My first encounters with science fiction as a pre-teen were the classic space operas of Andre Norton, including the Solar Queen books, about a young man's adventures on an interstellar trader. In my teenage years, I enjoyed Harry Harrison and Robert Heinlein's space operas, and I still love a good space opera - I'm a huge Vorkosigan fan.
This is a good space opera. It has the classic elements: resourceful young people facing danger that might be beyond their resourcefulness, a technological emergency, pulling together to solve the problem, a contained environment. It has more than that, though. Each of the characters is beautifully set up with a set of excellent reasons to be angry and distrustful and to want to escape. And then they're thrust into a situation where they need to calm down, team up and work on getting back home.
All five of the young characters get to be viewpoint characters, so we get to see inside their heads and understand why they act the way they do. Nobody acts out of character, and the ways in which they change are organic and believable. The plot fits together like a watch, with no excess parts, and the challenges they face include realistic injuries. The end, while giving a sense of hopefulness, isn't all neatly tied up in a bow for all the characters, which I liked.
I have a special fondness for Derelict, because it was seeing Chris Howard's amazing cover for it that led me to ask him to do my book covers (one of my better decisions). I was also a beta reader on a much rougher earlier version. This version has been tightened up a lot, the more obviously-cribbed-from-Star-Trek elements rewritten and some (though not all) of the more obvious technobabble problems and science problems fixed. In the version I just read, there are a number of missed copy edits and a few points at which it's not immediately clear who's speaking, but I've sent the author some notes and hopefully she will fix those before publication. I know her on Google+, if that's not already obvious; we've beta-read for each other, and I received a copy from her at no charge for purposes of review.
I give four stars to any book I enjoy that isn't also a triumph of beautiful writing and/or a profound reflection on the human condition. While Derelict doesn't, by that definition, reach the five-star level (nor is it aiming to), on my subscale within four stars, where 0 is "just above mediocre" and 9 is "just below amazing", I'd have to put it at least at a 7, knocking confidently on the door of 8.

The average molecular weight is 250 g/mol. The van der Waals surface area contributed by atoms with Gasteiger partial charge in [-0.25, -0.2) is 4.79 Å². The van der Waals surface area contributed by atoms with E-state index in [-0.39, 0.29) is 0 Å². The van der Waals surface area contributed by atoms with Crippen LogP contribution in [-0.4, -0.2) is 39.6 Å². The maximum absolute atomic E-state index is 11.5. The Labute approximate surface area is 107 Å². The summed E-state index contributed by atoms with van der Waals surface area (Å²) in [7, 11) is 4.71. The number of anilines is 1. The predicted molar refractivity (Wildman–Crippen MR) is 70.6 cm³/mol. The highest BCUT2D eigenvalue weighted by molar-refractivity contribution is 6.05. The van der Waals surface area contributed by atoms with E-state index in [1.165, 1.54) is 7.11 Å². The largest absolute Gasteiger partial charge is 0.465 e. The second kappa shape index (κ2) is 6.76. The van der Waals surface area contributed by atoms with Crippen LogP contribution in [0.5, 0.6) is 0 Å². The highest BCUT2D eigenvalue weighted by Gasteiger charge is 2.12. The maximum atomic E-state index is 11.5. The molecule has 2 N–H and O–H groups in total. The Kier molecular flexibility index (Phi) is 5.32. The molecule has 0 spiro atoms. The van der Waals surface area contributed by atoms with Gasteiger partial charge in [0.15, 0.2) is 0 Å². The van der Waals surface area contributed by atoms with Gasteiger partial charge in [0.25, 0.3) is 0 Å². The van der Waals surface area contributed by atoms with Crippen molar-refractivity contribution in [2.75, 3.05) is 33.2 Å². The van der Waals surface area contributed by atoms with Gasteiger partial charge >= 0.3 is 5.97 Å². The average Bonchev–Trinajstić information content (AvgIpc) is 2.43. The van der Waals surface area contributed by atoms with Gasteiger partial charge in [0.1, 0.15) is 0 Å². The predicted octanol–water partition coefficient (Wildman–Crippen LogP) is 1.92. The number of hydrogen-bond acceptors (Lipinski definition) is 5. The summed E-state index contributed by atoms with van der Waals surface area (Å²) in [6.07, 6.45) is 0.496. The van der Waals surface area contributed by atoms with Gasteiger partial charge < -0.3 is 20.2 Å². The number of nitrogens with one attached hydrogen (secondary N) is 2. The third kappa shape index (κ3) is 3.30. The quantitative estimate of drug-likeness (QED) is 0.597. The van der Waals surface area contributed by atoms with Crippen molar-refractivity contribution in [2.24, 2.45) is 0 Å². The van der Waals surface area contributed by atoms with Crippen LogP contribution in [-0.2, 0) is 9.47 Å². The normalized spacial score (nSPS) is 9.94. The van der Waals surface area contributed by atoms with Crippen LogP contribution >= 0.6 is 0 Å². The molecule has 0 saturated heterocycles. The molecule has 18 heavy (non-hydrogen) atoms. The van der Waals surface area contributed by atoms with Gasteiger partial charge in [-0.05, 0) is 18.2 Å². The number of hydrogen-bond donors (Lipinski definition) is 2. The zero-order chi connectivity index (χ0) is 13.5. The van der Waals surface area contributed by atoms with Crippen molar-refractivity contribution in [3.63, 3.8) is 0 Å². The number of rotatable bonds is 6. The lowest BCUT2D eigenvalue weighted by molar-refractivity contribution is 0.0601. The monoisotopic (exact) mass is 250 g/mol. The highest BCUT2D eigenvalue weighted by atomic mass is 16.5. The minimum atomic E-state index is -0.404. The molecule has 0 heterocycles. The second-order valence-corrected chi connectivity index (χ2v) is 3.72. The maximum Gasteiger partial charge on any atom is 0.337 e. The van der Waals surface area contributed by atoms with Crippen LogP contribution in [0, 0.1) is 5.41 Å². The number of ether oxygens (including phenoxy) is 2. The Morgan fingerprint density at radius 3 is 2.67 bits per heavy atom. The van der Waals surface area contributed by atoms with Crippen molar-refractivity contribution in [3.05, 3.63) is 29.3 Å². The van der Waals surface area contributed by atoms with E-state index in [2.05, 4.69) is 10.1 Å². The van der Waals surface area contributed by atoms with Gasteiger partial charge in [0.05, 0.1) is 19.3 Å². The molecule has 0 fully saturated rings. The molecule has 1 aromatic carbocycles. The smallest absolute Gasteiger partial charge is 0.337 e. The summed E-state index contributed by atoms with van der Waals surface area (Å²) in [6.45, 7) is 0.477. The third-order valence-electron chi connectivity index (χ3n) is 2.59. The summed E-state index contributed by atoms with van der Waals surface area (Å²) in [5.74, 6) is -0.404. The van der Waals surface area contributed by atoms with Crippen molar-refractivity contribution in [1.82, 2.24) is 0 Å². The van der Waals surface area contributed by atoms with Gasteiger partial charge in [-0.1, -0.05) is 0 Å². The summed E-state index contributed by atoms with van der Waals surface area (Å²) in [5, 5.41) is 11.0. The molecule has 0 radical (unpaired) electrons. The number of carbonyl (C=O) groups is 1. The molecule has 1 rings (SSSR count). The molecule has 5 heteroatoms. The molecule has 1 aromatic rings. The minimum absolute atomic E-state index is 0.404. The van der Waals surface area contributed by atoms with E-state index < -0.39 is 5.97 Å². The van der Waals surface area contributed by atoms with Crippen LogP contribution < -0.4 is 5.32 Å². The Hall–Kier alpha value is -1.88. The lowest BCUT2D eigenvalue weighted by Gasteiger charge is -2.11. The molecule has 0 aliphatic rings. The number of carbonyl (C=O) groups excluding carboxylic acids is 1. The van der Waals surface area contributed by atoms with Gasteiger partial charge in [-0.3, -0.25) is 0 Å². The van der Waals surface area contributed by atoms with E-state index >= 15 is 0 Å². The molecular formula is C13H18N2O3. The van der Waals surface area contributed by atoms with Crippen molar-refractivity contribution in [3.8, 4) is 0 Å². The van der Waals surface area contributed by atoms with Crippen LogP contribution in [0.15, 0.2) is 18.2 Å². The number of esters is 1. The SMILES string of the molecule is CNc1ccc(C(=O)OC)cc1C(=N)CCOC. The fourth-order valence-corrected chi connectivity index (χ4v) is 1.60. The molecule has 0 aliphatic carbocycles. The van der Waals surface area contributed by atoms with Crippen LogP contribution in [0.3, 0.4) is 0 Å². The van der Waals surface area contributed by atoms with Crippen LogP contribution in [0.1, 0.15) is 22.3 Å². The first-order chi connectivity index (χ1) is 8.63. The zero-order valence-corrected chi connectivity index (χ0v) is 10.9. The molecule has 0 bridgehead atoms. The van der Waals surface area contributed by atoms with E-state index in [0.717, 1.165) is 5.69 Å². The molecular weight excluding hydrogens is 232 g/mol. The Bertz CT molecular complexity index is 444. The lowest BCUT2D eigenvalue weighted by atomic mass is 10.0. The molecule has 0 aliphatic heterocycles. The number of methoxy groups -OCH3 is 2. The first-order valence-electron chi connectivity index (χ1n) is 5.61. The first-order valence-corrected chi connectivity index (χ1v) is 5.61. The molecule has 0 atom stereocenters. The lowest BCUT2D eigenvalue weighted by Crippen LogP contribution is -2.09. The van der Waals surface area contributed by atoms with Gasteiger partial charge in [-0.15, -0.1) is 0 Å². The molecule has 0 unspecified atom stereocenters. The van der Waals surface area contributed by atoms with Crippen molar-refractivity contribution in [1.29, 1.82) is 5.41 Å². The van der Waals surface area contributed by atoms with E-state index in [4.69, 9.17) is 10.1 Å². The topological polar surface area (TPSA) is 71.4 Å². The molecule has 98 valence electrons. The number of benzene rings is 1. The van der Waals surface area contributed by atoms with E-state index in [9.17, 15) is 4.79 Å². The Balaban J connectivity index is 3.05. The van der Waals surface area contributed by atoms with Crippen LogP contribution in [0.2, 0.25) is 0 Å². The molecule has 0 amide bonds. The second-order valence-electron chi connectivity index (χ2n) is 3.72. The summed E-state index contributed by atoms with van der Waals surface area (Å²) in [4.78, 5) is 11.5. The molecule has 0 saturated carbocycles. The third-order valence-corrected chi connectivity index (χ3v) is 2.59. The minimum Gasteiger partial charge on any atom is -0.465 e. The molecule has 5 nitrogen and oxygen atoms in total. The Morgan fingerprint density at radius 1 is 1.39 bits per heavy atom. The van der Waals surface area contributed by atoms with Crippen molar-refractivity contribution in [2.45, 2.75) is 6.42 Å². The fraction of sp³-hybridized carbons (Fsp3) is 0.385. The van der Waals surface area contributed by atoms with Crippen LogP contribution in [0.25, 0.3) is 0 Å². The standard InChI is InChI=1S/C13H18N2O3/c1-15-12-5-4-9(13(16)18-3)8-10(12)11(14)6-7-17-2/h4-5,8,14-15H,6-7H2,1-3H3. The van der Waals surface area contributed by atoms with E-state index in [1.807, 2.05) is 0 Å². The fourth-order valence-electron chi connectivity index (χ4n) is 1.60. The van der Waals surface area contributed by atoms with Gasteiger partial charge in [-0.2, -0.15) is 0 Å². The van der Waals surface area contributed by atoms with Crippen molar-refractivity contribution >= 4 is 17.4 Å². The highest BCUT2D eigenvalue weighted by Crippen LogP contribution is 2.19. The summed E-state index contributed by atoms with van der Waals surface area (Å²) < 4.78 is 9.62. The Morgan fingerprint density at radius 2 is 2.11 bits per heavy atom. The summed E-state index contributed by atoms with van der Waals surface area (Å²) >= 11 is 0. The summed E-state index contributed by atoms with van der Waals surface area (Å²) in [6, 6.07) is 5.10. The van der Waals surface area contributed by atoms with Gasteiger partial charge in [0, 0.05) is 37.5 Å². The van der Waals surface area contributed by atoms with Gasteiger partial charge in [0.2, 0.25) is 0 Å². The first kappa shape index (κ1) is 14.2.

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Thursday, 8 May 2014
The Wood Beyond the World by William Morris
My rating: 2 of 5 stars
I read this largely because I enjoyed the author's Well at the World's End so much, and, if I'm honest, because I wanted something short to read to catch up a bit on my 2014 review challenge. I was disappointed in it, though. It doesn't have the depth of the slightly later book (they were published two years apart), and the story itself is not as satisfying, nor is the main character as strong.
Golden Walter, the MC here, is what I call a spoiled protagonist. He ends up with benefits that he doesn't earn. In fact, he's not particularly admirable, despite the author's constant Mary Suing of him.
When the book opens, he's having marital problems: his wife is unfaithful (totally not his fault, the author assures us). Instead of confronting this in any way at all, he tells his wealthy merchant father, "I'm off to sea on one of your ships, Dad. Deal with the unfaithful wife thing, would you?" (Except in a long-winded pseudo-archaic style which, while very competently done, does get a bit tedious.)
He sails off, and eventually gets word that his father has been killed in a confrontation with his in-laws over the way he dealt with Walter's wife. Starts sailing back, not very keen to deal with the situation (still), and is actually quite glad when the ship is blown off course.
In a strange country (where everyone speaks his language; this happens throughout the book), meets an old hermit type who gives him some information, and walks off, abandoning his responsibilities to his crew and his family and everyone else, because (on no grounds whatsoever) he thinks he might find three people who he's several times had visions of: an ugly, misshapen dwarf, a beautiful maid, and a drop-dead gorgeous lady.
He does, in fact, find them. The maid is a thrall to the lady, and the maid and Walter fall instantly in love. They don't exchange names, though, and he doesn't mention that he's still technically married (I'm not sure that this ever comes up between them at any point). She's just "the Maid" throughout the book. In other words, she's not so much a character as an archetype.
She's in need of rescue from the lady, though in the end he doesn't rescue her. The lady has magical powers; the maid does also, though not so strongly. There's some complication about a king's son who is the lady's current lover, but they're tiring of each other, and the maid, knowing her mistress, forgives Walter in advance for letting himself be seduced by her (since not only is she very attractive, but she's also very powerful, and saying no to her isn't really an option). Walter rescues the lady from a lion, but it turns out to be an illusion. He doesn't rescue the maid from the king's son, who wants to sleep with her, though to be fair the maid says she'll handle it herself (and does).